Superstitions are beliefs and practices that are not based on rational thought. In most cases these beliefs involve causal relationships. For example, a hockey player might believe that his victories hinge on wearing a particular shirt or pair of socks at every game. Other common superstitions involve ways bad luck can be avoided or brought on. For example, someone who spills salt is told to throw some of it over his or her shoulder to avoid bad luck, while others are told not to walk under a ladder or break a mirror lest these actions bring bad luck. Skeptics not only dismiss such beliefs, but they argue that superstitions are responsible for people’s belief in magic, witchcraft, and other paranormal phenomena whereby practitioners think that they can affect the physical world simply by performing certain rituals or saying certain words.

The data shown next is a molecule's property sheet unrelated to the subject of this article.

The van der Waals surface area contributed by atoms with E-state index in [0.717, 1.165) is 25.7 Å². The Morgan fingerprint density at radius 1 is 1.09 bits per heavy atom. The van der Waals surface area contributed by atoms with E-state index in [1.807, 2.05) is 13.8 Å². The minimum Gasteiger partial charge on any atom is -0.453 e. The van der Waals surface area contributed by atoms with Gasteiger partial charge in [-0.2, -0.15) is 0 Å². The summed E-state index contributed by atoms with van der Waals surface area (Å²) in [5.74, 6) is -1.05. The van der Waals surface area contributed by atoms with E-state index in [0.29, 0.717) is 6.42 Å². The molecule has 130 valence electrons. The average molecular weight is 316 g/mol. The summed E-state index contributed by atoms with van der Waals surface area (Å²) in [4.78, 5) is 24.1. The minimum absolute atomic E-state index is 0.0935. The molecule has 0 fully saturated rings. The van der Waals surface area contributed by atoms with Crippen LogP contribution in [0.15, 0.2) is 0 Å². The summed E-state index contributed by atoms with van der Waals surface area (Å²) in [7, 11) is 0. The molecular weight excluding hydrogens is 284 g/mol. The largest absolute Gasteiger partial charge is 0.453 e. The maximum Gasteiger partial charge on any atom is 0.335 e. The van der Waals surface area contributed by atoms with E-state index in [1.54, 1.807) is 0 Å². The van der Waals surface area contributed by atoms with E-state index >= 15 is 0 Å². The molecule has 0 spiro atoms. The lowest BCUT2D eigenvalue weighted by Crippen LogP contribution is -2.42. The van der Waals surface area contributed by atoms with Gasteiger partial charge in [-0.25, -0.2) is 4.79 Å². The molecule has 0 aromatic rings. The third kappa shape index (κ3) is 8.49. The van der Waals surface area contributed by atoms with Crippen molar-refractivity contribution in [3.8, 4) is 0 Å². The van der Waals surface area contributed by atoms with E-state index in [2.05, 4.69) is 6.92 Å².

- magic and spells;
The Greenhaven Encyclopedia of Paranormal Phenomena – written by Patricia D. Netzley © 2006 Gale, a part of Cengage Learning